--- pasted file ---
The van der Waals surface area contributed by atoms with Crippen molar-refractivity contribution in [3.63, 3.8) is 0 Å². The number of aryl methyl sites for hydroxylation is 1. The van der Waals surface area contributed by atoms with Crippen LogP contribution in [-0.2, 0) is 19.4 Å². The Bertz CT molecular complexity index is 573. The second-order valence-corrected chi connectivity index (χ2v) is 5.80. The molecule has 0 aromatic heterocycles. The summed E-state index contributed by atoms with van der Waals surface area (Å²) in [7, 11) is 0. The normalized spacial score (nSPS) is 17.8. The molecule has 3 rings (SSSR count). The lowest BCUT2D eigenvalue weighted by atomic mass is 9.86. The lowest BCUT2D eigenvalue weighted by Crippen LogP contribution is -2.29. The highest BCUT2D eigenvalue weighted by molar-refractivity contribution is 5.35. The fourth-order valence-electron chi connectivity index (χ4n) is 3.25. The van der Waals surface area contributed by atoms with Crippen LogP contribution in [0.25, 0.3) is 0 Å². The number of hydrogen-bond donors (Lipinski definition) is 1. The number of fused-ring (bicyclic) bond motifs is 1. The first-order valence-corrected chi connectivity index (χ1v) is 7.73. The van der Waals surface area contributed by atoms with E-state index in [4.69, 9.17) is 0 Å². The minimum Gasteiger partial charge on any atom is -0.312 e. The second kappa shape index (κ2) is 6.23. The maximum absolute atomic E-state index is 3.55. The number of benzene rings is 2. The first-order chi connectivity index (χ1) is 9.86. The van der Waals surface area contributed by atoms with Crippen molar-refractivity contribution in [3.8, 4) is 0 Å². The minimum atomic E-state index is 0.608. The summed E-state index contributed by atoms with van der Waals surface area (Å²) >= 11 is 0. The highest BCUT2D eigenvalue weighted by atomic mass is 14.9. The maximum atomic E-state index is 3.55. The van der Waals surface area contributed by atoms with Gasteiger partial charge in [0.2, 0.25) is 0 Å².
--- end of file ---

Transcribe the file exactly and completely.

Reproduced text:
The van der Waals surface area contributed by atoms with Crippen molar-refractivity contribution in [3.63, 3.8) is 0 Å². The number of aryl methyl sites for hydroxylation is 1. The van der Waals surface area contributed by atoms with Crippen LogP contribution in [-0.2, 0) is 19.4 Å². The Bertz CT molecular complexity index is 573. The second-order valence-corrected chi connectivity index (χ2v) is 5.80. The molecule has 0 aromatic heterocycles. The summed E-state index contributed by atoms with van der Waals surface area (Å²) in [7, 11) is 0. The normalized spacial score (nSPS) is 17.8. The molecule has 3 rings (SSSR count). The lowest BCUT2D eigenvalue weighted by atomic mass is 9.86. The lowest BCUT2D eigenvalue weighted by Crippen LogP contribution is -2.29. The highest BCUT2D eigenvalue weighted by molar-refractivity contribution is 5.35. The fourth-order valence-electron chi connectivity index (χ4n) is 3.25. The van der Waals surface area contributed by atoms with Crippen LogP contribution in [0.25, 0.3) is 0 Å². The number of hydrogen-bond donors (Lipinski definition) is 1. The number of fused-ring (bicyclic) bond motifs is 1. The first-order valence-corrected chi connectivity index (χ1v) is 7.73. The van der Waals surface area contributed by atoms with E-state index in [4.69, 9.17) is 0 Å². The minimum Gasteiger partial charge on any atom is -0.312 e. The second kappa shape index (κ2) is 6.23. The maximum absolute atomic E-state index is 3.55. The number of benzene rings is 2. The first-order chi connectivity index (χ1) is 9.86. The van der Waals surface area contributed by atoms with Crippen molar-refractivity contribution in [3.8, 4) is 0 Å². The minimum atomic E-state index is 0.608. The summed E-state index contributed by atoms with van der Waals surface area (Å²) >= 11 is 0. The highest BCUT2D eigenvalue weighted by atomic mass is 14.9. The maximum atomic E-state index is 3.55. The van der Waals surface area contributed by atoms with Gasteiger partial charge in [0.2, 0.25) is 0 Å².